How to Choose the Speakers You Need

For vinyl sound audition, 90% of audiophile choose between the bookshelf and floor standing (also called tower) speakers. So, your first step will be to decide if you need smaller speakers standing on your desk or larger stand-alone speakers. These two can be differed by:

  • Size. The bookshelf speaker must fit into a bookshelf or occupy just a small place on your desk. The floor standing speaker requires a dedicated place on the floor and is usually much larger in size. Consider the size of your room when picking the best turntable speakers for you. Remember, there is an option of putting a bookshelf speaker onto a stand as well.
  • Stuff. The bookshelf speakers usually feature a minimal speaker’s set: a midbass to handle middle and low sound frequencies and a tweeter to produce the high ones. The tower speakers split it further, handling the bass through a separate driver. Meanwhile, the midrange frequencies sound better, too, providing a more distinct center line.
  • Output. The floor standing speakers usually let out greater output and allow making it louder. This boosts not the low-end sound only. The treble also feels more steady and distinct in the floor standing speakers.
  • Preamp mode. The floor standing speakers are usually passive and do not have an integrated preamp. Meanwhile, in the majority of bookshelf speakers the phono stage is already included into the construction, so they are called active. Look closer at the difference below.

Passive or Active

The second option you would stick with is the speaker’s mode: active or passive. Let’s define each type and consider its benefits:

  • Passive – do not contain a built-in amplifier and thus, cannot work out the weak signal produced by the turntable. In order to make it audible, you will need to connect an AV receiver with the built-in amplifier or a separate dedicated amp. Certainly, this winds up the cost of your phono sound system. However, having a stand-alone amplifier provides plenty of opportunity for upgrading and tweaking your vinyl audio. Most of the tower speakers are of the passive type. There are models with the built-in preamp; yet, they cost considerably higher.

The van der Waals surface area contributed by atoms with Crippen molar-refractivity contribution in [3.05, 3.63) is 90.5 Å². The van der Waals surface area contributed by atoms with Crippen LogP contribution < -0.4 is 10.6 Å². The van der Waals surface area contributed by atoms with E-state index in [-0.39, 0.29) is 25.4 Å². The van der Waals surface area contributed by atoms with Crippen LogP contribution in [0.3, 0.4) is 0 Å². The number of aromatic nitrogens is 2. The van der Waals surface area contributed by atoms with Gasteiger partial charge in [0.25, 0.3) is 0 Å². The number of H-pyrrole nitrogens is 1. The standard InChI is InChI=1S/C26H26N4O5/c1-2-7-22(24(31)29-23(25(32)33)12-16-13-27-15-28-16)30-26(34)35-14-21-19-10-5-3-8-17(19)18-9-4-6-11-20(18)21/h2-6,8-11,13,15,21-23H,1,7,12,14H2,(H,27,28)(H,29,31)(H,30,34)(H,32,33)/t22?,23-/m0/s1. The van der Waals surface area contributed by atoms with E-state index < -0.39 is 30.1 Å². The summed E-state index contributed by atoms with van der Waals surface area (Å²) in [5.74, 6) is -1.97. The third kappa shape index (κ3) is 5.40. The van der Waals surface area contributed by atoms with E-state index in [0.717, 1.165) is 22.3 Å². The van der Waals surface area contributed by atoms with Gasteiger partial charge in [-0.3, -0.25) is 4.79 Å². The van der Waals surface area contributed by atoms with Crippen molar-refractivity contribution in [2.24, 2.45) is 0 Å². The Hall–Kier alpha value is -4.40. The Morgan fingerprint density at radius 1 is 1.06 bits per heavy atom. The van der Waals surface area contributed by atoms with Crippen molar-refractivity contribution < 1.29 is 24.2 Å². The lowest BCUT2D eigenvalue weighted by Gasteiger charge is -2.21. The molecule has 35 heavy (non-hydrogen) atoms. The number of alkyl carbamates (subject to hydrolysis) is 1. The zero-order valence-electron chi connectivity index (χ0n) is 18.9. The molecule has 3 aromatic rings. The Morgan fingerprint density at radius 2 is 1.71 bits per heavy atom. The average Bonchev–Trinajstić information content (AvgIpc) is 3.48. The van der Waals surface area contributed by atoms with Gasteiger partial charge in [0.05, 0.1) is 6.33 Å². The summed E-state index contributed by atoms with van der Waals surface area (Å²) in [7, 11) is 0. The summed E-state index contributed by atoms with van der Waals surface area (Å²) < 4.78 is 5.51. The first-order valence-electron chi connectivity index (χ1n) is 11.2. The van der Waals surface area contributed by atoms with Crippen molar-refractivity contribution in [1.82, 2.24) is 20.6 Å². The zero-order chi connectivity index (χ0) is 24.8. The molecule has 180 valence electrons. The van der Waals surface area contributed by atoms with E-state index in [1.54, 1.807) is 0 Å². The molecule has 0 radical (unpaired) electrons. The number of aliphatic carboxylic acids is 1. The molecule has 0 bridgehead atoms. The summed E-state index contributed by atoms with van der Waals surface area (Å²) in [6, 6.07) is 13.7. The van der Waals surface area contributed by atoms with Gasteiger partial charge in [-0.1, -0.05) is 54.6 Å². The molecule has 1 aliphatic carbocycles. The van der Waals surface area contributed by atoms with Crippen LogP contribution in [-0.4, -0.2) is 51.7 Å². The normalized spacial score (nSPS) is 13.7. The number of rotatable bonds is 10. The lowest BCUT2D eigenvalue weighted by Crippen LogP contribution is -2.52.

• Active – the plug-and-play speakers that have a built-in amplifier. They let you hear the sound immediately upon connecting to the AV receiver or even to a turntable. That’s quite handy, especially for the beginner audiophile. However, such speakers usually produce more simple sound with more interference due to the signal overlap. Usually, the amplifier is built in the bookshelf speakers, in order to save space and avoid additional cables and tweaking.

Article navigation

Best Speakers for Turntable Reviews

Jump to

Best Bookshelf Speakers for Vinyl

The bookshelf speakers are usually active type; however, the passive models are also presented in the market. I’ve chosen the best speakers for record player in each category.

Active Bookshelf Speakers for Vinyl

Micca PB42X — Dense Soundstage and Confident Bass

Micca PB42X